A model citizen

PUBLISHED : Friday, 03 June, 2011, 12:00am
UPDATED : Friday, 03 June, 2011, 12:00am


SEATED IN the front row of fashion week among a sea of glitterati at the Four Seasons grand ballroom in Central, she cuts a striking figure. Tall, slim, with a confident strut, she isn't chased by the tabloid photographers, nor zoomed in on for a close-up by Chinese television. Back home, it's a different story.

As she walked the ramp for a slew of Pakistani designers this past season, after a long hiatus from modelling, Aliya Zaidi, 37, was featured in every fashion magazine in the region and headlined for designers Nilofar Shahid, Kamiar Rokni, Rehana Saigal and Ammar Belal. None too shabby for a mother-of-two who thought her days of pausing and pirouetting at the end of a ramp were long gone.

'No, I wasn't nervous,' she says tossing back tresses that have been similarly tossed for a Pantene ad. 'I've done so many shows, there's excitement and thrill in the air, but that doesn't translate to nervousness or fear. Tripping on the runway is not a concern - walking down the steps on Wellington Street with five-inch heels is far more dangerous - I know, I fell and fractured my tailbone there!'

Karachi-born Zaidi modelled as a hobby while juggling her MBA program. 'I was 18, in college and approached to walk for a fashion show,' she recalls. 'I worked with the top makeup stylist and after that it was a series of shoots and shows for years. It was tough to manage working towards my MBA and modelling at the same time, but fashion became my passion and I always found time to fit it in.'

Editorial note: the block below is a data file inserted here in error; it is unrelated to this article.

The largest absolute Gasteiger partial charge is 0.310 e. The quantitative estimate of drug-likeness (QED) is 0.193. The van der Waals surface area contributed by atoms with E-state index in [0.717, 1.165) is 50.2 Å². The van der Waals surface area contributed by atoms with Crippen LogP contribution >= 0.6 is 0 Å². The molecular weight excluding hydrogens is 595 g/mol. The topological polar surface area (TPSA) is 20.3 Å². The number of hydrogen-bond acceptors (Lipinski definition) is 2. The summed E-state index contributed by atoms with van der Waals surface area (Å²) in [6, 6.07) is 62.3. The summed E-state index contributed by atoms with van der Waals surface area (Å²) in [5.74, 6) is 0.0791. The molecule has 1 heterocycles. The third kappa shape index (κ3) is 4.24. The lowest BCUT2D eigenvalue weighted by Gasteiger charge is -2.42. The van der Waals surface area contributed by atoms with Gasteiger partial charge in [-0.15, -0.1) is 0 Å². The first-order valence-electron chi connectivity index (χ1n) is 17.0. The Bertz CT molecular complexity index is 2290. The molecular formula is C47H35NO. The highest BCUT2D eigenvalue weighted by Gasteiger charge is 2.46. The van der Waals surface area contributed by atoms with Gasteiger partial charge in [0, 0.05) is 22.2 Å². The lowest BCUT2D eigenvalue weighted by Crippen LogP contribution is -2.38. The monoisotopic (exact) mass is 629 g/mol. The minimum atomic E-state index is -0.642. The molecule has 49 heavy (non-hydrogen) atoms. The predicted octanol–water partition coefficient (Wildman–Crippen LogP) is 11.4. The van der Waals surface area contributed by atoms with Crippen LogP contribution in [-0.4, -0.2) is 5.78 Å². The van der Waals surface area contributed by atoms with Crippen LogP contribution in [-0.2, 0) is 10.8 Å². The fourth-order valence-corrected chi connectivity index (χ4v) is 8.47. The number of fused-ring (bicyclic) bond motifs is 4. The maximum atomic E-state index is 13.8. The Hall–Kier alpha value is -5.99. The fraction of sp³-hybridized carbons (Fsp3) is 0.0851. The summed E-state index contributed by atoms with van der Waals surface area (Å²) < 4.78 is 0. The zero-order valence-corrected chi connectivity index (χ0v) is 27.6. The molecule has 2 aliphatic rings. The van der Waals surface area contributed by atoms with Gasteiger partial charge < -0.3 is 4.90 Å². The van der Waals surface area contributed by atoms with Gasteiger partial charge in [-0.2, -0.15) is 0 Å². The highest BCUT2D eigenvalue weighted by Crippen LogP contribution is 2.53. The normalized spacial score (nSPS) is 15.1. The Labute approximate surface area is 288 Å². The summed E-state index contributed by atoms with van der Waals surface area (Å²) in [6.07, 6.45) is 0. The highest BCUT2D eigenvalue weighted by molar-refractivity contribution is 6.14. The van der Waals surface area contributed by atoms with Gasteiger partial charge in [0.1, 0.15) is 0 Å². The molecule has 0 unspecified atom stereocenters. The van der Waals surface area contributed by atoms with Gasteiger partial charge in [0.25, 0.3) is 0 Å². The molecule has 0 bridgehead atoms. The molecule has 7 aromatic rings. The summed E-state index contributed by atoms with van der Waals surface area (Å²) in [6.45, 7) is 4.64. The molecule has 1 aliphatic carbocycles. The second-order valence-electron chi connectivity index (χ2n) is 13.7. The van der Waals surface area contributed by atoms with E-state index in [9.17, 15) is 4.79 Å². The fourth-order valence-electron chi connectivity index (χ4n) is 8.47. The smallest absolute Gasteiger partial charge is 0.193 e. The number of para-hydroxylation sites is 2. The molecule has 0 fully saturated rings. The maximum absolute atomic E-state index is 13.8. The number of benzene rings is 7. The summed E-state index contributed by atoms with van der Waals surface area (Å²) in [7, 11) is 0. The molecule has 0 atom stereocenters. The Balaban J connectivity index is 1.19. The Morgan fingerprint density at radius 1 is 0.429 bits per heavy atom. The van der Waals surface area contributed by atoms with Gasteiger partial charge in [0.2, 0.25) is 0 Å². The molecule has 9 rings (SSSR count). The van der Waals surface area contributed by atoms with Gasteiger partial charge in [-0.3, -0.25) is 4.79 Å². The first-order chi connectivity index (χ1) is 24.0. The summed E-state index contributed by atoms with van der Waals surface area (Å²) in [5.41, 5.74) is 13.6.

With full support from her conservative, yet progressive parents there was no hysterical reaction at home. 'My parents were proud of my success,' she says.

It paid off as accolades followed. 'I was named the Number One Supermodel in the country [in the late '90s] after an industry survey and my parents loved to tell their friends in delight. Even now, not a day goes by when I don't miss them.'

What she doesn't miss is the politics and hours standing around. 'I started at 18 but by 25, I wasn't so enamoured by the whole scene. I moved to New York and started focusing on my corporate career in technology. Working long hours at the office and rushing home to start dinner left no time for pursuing my previous career. Perhaps I had also burnt out with the crazy hours - it was less stressful to focus on my 9-7 job at the time.'

While she currently lives in Hong Kong, she sees progress being made in her home country. 'Pakistan is extremely modern - you would be surprised what the well-heeled wear at soirees in Karachi and Lahore, no different from other fashion centers in the world,' says Zaidi, who even did an occasional stint on the catwalks of Mumbai (aka Bollywood). 'It is very common to spot women in Cavalli or Chanel. Even though the majority don the traditional three-piece outfit, many have incorporated western wear in their closets.'

Pakistan's third fashion week was held earlier this year.